CITIES like Glasgow have long been the environment where progressive social change can develop and take hold. And so it is with the Climate Emergency, the pressing issue of our times.

Sustainability and carbon reduction are the contexts we all now operate within. But as I have said at many events on the future direction of our city, Glasgow’s economic and social well-being, the quality of life of all our citizens, these go entirely hand-in-hand with our push to become a carbon neutral city.

In the medium to longer term there will be a major focus on how we heat our homes and move around, the two biggest contributors to carbon emissions. But solving these issues also means properly addressing fuel poverty and improving public transport.

In the immediate term it means moving the climate emergency into the mainstream of all we do, ensuring our efforts are embedded into all our services and the partnerships major cities like ours require. We need to shift our focus away from seeing carbon reduction as a standalone agenda. Sustainability is about the every day.

In just the last couple of weeks alone it’s becoming increasingly evident that our job as the administration in this city of improving Glasgow and the lives of its citizens is also accelerating the groundwork for a low carbon future.

I was delighted that one of our key decision-making bodies, the City Administration Committee, approved taking the redevelopment of George Square to the next stage. The look and feel of our main civic space has long been an issue for Glaswegians. Frankly, they deserve better than a glorified roundabout.

The people of Glasgow want more greening, trees and flowers; less traffic and parking; good quality and accessible events; a permanently available public space where people can meet, sit, protest and walk through; and a high quality in design.

Last week’ approval allows us to really push forward with that. Officers are developing plans to ensure our plans don’t have a negative impact on the traffic management within the city.

Visitors to the Square will see the proposed new layout begin to take shape by the time we stage the European Championships in June.

By then the east and west sides will become pedestrianised, while the north and south sides will be public transport corridors. It will be late 2023 before all the work is completed but within just a few months the experience of the Square will have improved.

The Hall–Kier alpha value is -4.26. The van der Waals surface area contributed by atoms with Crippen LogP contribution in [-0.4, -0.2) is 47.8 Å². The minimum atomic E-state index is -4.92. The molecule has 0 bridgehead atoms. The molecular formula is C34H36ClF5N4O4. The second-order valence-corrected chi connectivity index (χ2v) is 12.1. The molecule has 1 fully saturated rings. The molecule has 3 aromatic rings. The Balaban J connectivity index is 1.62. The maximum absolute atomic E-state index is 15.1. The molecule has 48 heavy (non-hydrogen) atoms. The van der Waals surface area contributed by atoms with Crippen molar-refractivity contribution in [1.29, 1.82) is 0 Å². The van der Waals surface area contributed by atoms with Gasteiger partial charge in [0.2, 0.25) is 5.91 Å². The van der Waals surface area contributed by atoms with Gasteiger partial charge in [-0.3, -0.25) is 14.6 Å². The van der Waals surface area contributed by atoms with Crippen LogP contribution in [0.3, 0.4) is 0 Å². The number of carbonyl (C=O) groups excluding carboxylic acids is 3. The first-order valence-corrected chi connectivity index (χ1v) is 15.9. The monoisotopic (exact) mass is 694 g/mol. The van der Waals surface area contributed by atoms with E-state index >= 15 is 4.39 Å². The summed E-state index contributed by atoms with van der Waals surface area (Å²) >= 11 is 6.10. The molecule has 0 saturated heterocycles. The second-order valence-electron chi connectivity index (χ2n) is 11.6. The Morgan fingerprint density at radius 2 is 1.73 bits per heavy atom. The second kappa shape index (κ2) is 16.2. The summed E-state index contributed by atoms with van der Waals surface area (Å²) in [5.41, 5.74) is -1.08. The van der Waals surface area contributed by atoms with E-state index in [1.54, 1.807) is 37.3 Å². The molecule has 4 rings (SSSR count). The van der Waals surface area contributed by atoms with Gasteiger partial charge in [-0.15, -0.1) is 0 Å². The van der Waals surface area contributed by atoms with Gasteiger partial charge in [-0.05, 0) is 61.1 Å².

Throughout this process, we will continue to engage with everyone with a stake in the square to create a civic space we can all enjoy and be proud of.

At the same meeting we approved our Open Space Strategy, which will guide how space can be used to improve health and liveability in Glasgow.

Open space has a key role to play in providing for both carbon savings and in helping the city adapt to climate change and the strategy will direct how to best use these. Discussions with local communities and organisations will now take place to establish aspirations for spaces in their areas and will also see the council supporting community groups to manage open spaces through asset transfer, participatory working or co-producing their plans with the authority or other organisations.

Our open spaces are enormously important to us, socially, economically and environmentally, and considering how we can best use them is crucial to our future quality of life and success.

Elsewhere, our Environment and Sustainability Policy Committee made a significant step forward in addressing carbon emissions from vehicles. It approved almost doubling the 160-plus electric vehicle charging points in the city and to explore creating a charging park for taxis.

Habits are changing and this is being facilitated by the provision of infrastructure. The council, or indeed government, cannot do this alone. So were working closely with Scottish Power Energy Networks about rolling charge points into residential areas to really create the conditions for that major shift which is needed.

And it was great to see our Food Growing consultation launched. As has been stated, no space is too small to make difference on climate action and I would urge anyone with an interest to get involved.

Finally, I was thrilled to see our long-term plans to forge new, meaningful international relationships take shape with a partnership with Berlin. As I said at the outset, cities are where real change happens and in the context of Brexit and the climate emergency, Glasgow can really benefit from a substantial partnership with one of the world’s great capitals.